Accounting for Canada’s natural assets

How wetlands provide genuine value to the well-being of Canadians

EDMONTON, AB, Jul 9, 2014/ Troy Media/ – Most of us take nature for granted. In economic terms, we effectively ignore its benefits, including clean water, clean air, healthy soil for growing food, vibrant forests for building our homes and many ecological services.

Wetlands, arguably one of the most important natural assets in Canada, also provide important ecological services that include clean water, a massive carbon bank account, protection against flooding, and habitat for ducklings and other animals.

Yet governments, businesses, conservation organizations, and communities across Canada have no idea how important these wetlands and natural assets are because they are not formally counted in our economic accounts, like the GDP (gross domestic product). Nor is there any accounting of wetlands as ‘natural assets’ on municipal, provincial, national and corporate balance sheets.

Even though we know you can’t run a business without a balance sheet outlining its assets and liabilities, we run our nation, our provinces and our cities without knowing how natural capital assets, like wetlands, deliver well-being benefits to society.

Last week, Ducks Unlimited Canada released the first report of its kind – A Genuine Return on Investment: The Economic and Societal Well-being Value of Land Conservation in Canada – on the real value of Canada’s wetlands and how they deliver a genuine well-being impact to the lives of all Canadians.

The report – written by me and my colleagues – establishes a strong ‘business case’ for the conservation of wetlands and other natural lands in Canada by demonstrating how their conservation contributes to what I call a Well-being Return on Investment to society.

In our study we demonstrated that one federal or provincial government dollar invested in wetland conservation by Ducks Unlimited on January 1st will be returned to government coffers by July 17th of the same year. We also calculated that for every $1 invested in the conservation programs of Ducks Unlimited Canada, Canadians receive about $22 in benefits. In fact, Ducks Unlimited’s $93.5 million in average annual expenditures (between 2008 and 2012) resulted in 969 jobs, $59.6 million in salaries, $77.1 billion in GDP benefits, tax revenues to governments, $208 million per year in nature-related recreation benefits and $4.27 billion worth of unpriced ecological services.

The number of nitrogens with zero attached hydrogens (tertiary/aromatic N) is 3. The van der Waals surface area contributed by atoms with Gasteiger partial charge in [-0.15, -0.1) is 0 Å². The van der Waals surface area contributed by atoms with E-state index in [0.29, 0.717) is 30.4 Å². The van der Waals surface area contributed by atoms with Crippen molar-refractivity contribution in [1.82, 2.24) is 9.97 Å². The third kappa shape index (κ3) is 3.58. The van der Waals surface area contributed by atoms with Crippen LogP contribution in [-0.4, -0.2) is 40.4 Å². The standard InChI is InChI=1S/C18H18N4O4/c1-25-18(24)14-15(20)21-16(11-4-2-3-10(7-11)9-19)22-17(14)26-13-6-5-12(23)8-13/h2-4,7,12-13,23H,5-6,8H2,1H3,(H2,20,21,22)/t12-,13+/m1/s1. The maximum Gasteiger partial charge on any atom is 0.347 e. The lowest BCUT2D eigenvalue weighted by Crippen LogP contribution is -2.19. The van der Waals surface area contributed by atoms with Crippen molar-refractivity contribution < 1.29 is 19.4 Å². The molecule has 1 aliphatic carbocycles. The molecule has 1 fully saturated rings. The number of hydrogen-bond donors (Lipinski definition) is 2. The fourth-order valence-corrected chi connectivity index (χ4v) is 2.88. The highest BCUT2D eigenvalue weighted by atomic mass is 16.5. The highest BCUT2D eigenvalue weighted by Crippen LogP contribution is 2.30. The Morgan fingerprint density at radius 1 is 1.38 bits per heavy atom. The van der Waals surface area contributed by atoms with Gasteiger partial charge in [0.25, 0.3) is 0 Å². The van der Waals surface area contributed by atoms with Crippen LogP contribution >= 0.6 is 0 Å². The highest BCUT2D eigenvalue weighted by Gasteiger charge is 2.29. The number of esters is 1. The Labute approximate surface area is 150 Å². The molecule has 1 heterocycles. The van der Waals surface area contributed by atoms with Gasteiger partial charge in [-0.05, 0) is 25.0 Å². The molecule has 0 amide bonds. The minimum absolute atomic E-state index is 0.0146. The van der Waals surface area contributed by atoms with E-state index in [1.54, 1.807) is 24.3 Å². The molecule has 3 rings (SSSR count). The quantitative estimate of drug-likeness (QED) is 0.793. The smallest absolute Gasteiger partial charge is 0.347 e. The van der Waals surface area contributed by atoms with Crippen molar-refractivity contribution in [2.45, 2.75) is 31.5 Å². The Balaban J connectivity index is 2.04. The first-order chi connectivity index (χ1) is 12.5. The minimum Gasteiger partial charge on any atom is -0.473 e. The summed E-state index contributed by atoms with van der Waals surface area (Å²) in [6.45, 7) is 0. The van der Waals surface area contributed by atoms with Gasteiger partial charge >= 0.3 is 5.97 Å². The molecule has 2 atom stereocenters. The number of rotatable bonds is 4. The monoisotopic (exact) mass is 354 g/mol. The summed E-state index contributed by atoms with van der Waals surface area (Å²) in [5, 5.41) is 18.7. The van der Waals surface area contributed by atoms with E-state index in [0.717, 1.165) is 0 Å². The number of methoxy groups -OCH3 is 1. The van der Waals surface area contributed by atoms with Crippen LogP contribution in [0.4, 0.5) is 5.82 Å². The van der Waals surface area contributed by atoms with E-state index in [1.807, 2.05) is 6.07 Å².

By any measure, that’s an impressive return on investment for conserving the value of some of Canada’s most important assets.

The report is important for several reasons. First, it establishes the accounting protocols for measuring the true value of natural assets like wetlands to society. Second, it shows conservation organizations like Ducks Unlimited or the Nature Conservancy of Canada how to legitimately ‘book’ natural assets on their respective balance sheets (something they have not done until now). This allows them to demonstrate to donors and government funders that conserving these natural assets are in the long-term economic, ecological and societal interests of all Canadians. Third, the study shows how resource companies and governments can begin to account for natural capital as assets in their respective accounting and performance measurement systems. The benefit is that we can make better investment decisions about how to make the best use of Canada’s abundant natural capital assets by measuring what matters most to our well-being.

Ducks Unlimited Canada has set an important precedence in natural capital accounting. By protecting wetland habitats for ducklings it has also secured significant well-being benefits to all Canadians, with a return on investment that would make all of us feel good, especially the ugly ducklings.

It’s time we started measuring what matters most to our well-being, starting with accounting for the genuine value that nature provides daily, free of charge.

Mark Anielski is an ecological economist and president of Anielski Management Inc.


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